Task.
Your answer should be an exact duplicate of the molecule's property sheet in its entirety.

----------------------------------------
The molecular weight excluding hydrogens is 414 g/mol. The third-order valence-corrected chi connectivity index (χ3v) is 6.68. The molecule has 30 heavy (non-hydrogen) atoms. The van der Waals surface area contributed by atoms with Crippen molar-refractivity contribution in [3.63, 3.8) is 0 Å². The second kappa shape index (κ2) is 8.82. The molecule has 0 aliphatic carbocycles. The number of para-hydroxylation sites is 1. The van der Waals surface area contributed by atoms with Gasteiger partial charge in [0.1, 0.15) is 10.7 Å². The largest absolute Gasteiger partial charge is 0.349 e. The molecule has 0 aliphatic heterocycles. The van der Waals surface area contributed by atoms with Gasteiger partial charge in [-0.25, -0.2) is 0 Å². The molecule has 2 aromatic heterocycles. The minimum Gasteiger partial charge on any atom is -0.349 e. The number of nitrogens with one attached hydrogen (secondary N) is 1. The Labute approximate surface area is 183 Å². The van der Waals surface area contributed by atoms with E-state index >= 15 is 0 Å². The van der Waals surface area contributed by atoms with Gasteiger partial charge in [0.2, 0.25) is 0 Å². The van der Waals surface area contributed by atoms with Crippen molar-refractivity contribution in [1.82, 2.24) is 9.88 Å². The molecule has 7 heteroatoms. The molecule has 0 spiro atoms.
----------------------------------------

The molecular weight excluding hydrogens is 414 g/mol. The third-order valence-corrected chi connectivity index (χ3v) is 6.68. The molecule has 30 heavy (non-hydrogen) atoms. The van der Waals surface area contributed by atoms with Crippen molar-refractivity contribution in [3.63, 3.8) is 0 Å². The second kappa shape index (κ2) is 8.82. The molecule has 0 aliphatic carbocycles. The number of para-hydroxylation sites is 1. The van der Waals surface area contributed by atoms with Gasteiger partial charge in [0.1, 0.15) is 10.7 Å². The largest absolute Gasteiger partial charge is 0.349 e. The molecule has 0 aliphatic heterocycles. The van der Waals surface area contributed by atoms with Gasteiger partial charge in [-0.25, -0.2) is 0 Å². The molecule has 2 aromatic heterocycles. The minimum Gasteiger partial charge on any atom is -0.349 e. The number of nitrogens with one attached hydrogen (secondary N) is 1. The Labute approximate surface area is 183 Å². The van der Waals surface area contributed by atoms with E-state index >= 15 is 0 Å². The van der Waals surface area contributed by atoms with Gasteiger partial charge in [0.2, 0.25) is 0 Å². The van der Waals surface area contributed by atoms with Crippen molar-refractivity contribution in [1.82, 2.24) is 9.88 Å². The molecule has 7 heteroatoms. The molecule has 0 spiro atoms.